Christine was an older student who required a walker to navigate to class. On the first day she selected a seat in the back near the door. I thought it was odd that a student with a mobility-disability would register for a Face-to-Face section of Environmental Science that required off- campus lab activities as well as a fair amount of walking. This lead me to thinking about my students in general as I have noticed that many students come into my class in good health with full mobility and yet they fail to perform. Christine had the tables stacked against her and yet, was ultimately still able to model success at LCC.

The first week that involved lab activities outside of the classroom Christine came to me with her accessible accommodations form after class. She gave me the form to notify me of her academic struggles, not to force me to alter my lesson plans but simply as another piece of information which would allow us to work together to accommodate her education. We had a discussion about the options I could provide her or even the possibility of her taking an online version of the same class. Christine told me how committed she was to finishing her degree but had limited access to the internet so instead of simply giving up because she would be at a disadvantage in an online course, she decided to take Face-to-Face instead. Where some students would have stopped at that first obstacle, she decided to take the Face-to-Face section to keep progressing.

My role in Christine’s success was providing her with alternative lab activities that did not require mobility. She took advantage of my office hours where we related the topics in the alternative labs to the exams.

Despite her mobility issues, Christine never missed a class period (or was ever late!). Her dedication overcame all her accessibility issues and she did perform well on exams and completed all of the alternate labs I provided.

Eight months later, I saw Christine outside of the entrance to the Gannon Building and she told me she had graduated! She told me about how much she enjoyed my class and how she had finally achieved her goal. This experience has made me realize that we can provide educational access to students by meeting their needs and understanding their goals.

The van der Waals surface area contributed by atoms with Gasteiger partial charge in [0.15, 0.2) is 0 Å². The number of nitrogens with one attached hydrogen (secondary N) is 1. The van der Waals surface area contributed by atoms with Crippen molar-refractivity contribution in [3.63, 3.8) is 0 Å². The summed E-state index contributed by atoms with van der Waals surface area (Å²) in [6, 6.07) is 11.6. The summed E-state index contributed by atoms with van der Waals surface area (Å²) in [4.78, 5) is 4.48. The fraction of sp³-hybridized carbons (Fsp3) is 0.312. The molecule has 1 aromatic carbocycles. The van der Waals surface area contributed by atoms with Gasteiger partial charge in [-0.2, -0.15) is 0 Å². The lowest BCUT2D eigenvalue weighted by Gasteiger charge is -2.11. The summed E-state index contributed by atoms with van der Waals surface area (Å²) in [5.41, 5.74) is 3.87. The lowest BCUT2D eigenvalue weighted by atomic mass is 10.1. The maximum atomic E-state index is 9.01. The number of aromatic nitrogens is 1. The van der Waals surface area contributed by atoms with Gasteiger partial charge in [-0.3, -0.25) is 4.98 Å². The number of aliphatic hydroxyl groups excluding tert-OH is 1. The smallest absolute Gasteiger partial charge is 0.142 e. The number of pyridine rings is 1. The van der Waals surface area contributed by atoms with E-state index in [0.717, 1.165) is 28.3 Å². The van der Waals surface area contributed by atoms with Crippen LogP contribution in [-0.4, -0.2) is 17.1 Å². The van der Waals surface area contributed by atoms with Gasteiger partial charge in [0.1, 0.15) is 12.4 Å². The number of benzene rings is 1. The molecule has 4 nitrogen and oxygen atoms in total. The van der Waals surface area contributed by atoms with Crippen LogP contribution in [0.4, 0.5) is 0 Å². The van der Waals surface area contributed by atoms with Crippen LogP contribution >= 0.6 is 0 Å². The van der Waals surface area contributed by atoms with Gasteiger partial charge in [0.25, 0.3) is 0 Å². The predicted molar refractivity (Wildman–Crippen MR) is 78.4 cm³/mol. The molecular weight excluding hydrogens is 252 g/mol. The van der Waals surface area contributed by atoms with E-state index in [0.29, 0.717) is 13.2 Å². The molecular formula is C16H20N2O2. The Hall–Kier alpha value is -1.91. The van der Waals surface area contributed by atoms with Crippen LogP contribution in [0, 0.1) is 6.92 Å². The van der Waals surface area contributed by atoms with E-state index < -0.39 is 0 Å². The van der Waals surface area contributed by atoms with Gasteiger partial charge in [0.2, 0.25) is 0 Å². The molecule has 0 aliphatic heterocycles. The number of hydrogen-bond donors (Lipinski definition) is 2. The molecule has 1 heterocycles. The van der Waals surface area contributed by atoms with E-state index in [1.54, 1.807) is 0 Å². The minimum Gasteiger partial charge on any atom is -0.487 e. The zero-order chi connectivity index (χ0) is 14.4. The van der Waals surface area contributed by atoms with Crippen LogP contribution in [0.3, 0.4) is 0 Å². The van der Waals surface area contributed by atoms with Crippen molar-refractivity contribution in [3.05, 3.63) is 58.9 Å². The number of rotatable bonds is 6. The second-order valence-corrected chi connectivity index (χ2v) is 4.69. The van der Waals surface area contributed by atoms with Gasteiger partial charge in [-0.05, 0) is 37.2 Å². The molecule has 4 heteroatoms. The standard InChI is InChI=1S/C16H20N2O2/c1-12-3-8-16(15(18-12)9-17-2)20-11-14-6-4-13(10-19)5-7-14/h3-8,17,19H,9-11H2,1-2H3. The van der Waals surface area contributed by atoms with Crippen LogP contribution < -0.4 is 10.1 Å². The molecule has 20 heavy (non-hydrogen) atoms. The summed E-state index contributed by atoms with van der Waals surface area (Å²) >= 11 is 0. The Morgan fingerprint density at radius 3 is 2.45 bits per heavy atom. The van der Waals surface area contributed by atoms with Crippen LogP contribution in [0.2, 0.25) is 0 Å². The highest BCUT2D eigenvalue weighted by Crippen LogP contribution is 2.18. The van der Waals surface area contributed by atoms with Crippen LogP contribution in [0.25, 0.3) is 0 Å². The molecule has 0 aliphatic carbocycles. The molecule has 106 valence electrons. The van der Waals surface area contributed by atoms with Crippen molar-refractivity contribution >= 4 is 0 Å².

One Student at a Time

Veronica Balcarcel
Adjunct Faculty, Sign Language Department

Brandon brought lots of energy (sometimes the disruptive type) into our group, and he was genuinely excited to be learning sign language and to become an interpreter one day. He caught my attention from the very first day of class because of the way he presented himself: confident, loud spoken and for his use of humor (mostly dry humor) to diffuse nervousness and mistakes.

As I started learning more about Brandon and his classmates, I noticed some of Brandon’s peers didn’t welcome his sense of humor and were unsure on how to relate to him. I also took note of Brandon’s mood swings: from being excited and confident at one moment to being depressed and unsure of himself the next one. I knew I needed to address these behaviors and find a way to get to know him better so I could support him in the best way possible.

I met with Brandon during office hours, unsure of where the conversation was going to take us. I needed to be honest and factual to clearly convey my concerns, but I was uncertain if he was going to be receptive to them. I don’t recall the details of our conversation, but I do remember how Brandon started to open and share more about himself. I started seeing this young man for who he was, a person trying to find his identity, looking for validation and seeking acceptance from the world around him.